Ethnopharmacological relevance: This study is the first ethnobotanical survey focusing on the herbal medicines traditionally used by the nomadic community of the Algerian steppe, identifying new medicinal plants and uses from one of the most characteristic indigenous populations in Algeria. Moreover, the study contributes to the understanding of transmission of medicinal plant knowledge in the Mediterranean basin.
Aim of the study: This work aims to document the phytotherapeutical knowledge and practice of the nomadic community of the Algerian steppe, and compare it with neighbouring sedentary populations and Mediterranean historical texts. Through this, the study strives to evaluate processes of transmission of knowledge among this population, for whom written sources have been largely unavailable.
Methods: Ethnobotanical surveys were carried out during two years (2015–2017). In total, 73 informants from nomadic populations were interviewed in several steppe regions including areas in the administrative departments of Tiaret, Saida, Naama, Djelfa and M'sila. Structured interviews about medicinal plant knowledge were combined with guided tours with the informants. Prior informed consent was always obtained. The surveys allowed for the collection of sociodemographic data and traditional knowledge about medicinal plants and their uses. Informant Consensus Factor (FIC) was calculated to evaluate agreement among informants. Results were compared to existing literature to evaluate similarities between this nomadic medicinal flora, that of neighbouring communities and historical texts and identify new plant citations and uses.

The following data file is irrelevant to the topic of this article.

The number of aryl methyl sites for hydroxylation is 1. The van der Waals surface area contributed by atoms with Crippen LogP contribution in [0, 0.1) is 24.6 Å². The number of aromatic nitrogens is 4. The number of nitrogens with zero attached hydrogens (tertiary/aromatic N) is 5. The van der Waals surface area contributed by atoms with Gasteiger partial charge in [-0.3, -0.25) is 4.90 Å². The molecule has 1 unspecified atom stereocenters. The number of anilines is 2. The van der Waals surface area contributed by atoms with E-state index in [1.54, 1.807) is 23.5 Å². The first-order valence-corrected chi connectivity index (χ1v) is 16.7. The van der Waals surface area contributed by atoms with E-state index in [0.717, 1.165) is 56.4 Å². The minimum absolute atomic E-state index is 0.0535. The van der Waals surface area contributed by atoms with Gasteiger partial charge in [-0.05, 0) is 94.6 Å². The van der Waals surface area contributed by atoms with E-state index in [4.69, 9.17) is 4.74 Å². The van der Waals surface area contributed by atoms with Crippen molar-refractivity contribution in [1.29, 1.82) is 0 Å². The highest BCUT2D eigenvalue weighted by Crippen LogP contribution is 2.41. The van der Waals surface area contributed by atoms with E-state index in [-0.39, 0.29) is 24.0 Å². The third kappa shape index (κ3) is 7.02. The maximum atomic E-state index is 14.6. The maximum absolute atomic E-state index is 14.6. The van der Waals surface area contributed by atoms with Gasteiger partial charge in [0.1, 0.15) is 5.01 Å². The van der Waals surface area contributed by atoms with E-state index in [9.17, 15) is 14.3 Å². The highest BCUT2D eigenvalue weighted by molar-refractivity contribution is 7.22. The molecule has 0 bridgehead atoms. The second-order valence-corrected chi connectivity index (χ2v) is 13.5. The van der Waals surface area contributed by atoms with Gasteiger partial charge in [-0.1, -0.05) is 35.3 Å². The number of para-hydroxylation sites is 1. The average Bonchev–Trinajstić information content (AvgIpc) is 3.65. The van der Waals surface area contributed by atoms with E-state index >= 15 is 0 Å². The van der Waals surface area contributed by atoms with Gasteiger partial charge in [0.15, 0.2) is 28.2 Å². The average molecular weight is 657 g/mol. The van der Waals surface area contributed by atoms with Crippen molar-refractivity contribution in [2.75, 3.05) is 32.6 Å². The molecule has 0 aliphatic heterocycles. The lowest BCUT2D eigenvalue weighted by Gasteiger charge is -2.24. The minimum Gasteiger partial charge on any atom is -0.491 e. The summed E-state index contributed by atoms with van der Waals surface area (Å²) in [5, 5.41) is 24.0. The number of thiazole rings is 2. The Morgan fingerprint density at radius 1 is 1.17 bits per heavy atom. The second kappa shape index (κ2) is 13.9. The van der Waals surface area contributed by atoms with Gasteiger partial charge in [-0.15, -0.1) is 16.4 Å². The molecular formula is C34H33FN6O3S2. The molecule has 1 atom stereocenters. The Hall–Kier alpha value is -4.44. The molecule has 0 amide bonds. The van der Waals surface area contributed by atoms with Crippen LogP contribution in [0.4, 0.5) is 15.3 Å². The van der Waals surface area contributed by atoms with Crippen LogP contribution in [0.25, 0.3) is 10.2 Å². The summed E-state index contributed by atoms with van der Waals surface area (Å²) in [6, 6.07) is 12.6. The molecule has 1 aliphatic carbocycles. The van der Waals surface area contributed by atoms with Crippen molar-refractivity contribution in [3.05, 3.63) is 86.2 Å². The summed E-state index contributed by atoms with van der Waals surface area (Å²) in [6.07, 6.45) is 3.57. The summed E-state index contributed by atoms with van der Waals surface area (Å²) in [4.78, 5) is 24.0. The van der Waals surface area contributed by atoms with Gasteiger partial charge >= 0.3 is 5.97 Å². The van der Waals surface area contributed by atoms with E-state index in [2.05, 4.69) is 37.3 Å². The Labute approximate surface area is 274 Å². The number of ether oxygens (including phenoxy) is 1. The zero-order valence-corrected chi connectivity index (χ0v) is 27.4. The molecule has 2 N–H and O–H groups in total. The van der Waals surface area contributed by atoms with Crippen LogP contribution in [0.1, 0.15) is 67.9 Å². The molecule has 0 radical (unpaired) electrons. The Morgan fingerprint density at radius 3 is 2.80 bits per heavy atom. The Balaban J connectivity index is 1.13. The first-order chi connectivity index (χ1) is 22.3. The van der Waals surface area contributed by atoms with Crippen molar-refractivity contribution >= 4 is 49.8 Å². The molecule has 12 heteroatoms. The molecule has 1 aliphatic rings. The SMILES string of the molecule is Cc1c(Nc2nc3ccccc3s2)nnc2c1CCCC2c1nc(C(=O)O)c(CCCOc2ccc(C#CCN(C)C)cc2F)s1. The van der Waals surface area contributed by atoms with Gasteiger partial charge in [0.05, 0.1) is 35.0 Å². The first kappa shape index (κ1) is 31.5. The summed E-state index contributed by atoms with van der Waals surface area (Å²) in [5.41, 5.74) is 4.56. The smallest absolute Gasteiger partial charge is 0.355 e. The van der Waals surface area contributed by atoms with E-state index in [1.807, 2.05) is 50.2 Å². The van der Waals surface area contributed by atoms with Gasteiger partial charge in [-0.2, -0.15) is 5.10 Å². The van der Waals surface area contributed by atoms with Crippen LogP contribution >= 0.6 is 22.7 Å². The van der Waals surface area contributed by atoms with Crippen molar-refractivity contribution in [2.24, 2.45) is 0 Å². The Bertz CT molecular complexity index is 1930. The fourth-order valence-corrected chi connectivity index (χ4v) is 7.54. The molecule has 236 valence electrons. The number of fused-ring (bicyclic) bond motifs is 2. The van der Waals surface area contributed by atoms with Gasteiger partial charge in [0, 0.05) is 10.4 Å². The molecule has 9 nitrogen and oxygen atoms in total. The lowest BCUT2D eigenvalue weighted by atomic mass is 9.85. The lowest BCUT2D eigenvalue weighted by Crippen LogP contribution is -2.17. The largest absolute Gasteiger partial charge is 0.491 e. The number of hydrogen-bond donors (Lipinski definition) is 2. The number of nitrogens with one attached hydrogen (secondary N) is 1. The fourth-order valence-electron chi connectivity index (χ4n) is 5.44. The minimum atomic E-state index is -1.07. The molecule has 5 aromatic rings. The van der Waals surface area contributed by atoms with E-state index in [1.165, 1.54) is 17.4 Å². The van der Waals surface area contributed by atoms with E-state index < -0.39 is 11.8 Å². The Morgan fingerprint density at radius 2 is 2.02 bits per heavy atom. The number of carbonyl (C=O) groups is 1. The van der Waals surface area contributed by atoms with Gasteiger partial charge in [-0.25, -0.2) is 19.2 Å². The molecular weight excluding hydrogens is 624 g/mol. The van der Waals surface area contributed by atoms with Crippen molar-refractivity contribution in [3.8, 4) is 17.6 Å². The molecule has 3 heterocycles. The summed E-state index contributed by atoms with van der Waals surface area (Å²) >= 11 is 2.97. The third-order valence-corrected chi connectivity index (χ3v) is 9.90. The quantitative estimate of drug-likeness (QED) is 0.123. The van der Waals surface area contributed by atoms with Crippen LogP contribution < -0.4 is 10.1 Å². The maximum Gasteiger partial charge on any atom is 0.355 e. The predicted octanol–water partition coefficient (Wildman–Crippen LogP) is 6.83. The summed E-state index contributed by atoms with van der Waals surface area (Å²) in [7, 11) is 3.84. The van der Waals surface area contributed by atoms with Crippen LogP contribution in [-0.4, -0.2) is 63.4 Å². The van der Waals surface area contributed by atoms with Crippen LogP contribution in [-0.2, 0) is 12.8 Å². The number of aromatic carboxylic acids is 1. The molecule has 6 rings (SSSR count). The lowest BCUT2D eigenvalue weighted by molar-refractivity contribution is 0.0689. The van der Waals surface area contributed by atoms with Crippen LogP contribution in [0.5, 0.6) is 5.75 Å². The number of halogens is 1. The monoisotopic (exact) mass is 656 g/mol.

Results: Among Algerian nomadic communities, herbal remedies are used mostly by women and elders, who are often illiterate. We identified 97 taxa of medicinal plants belonging to 42 botanical families, importantly Lamiaceae, Asteraceae and Apiaceae, like in neighbouring communities. The most common plant parts and method of preparation are also shared with neighbouring populations. New uses are described for 25 known medicinal taxa, and nine species with undocumented medicinal uses in recent literature have been reported. However, some of these have been reported in Mediterranean materia medica. In total, 60% of the medicinal plant diversity used by Algerian nomads are well-known plants of the Mediterranean ethnopharmacological heritage.
Conclusion: This study highlights the importance of traditional medicine for Algerian nomad communities. This indigenous population has specific knowledge about plants from their steppe environment, but also shares a pool of knowledge with sedentary Algerian populations and Mediterranean people as a whole. Our research shows that a common North African and Mediterranean ethnobotanical heritage exists.
This item's license is: Attribution-NonCommercial-NoDerivatives 4.0 International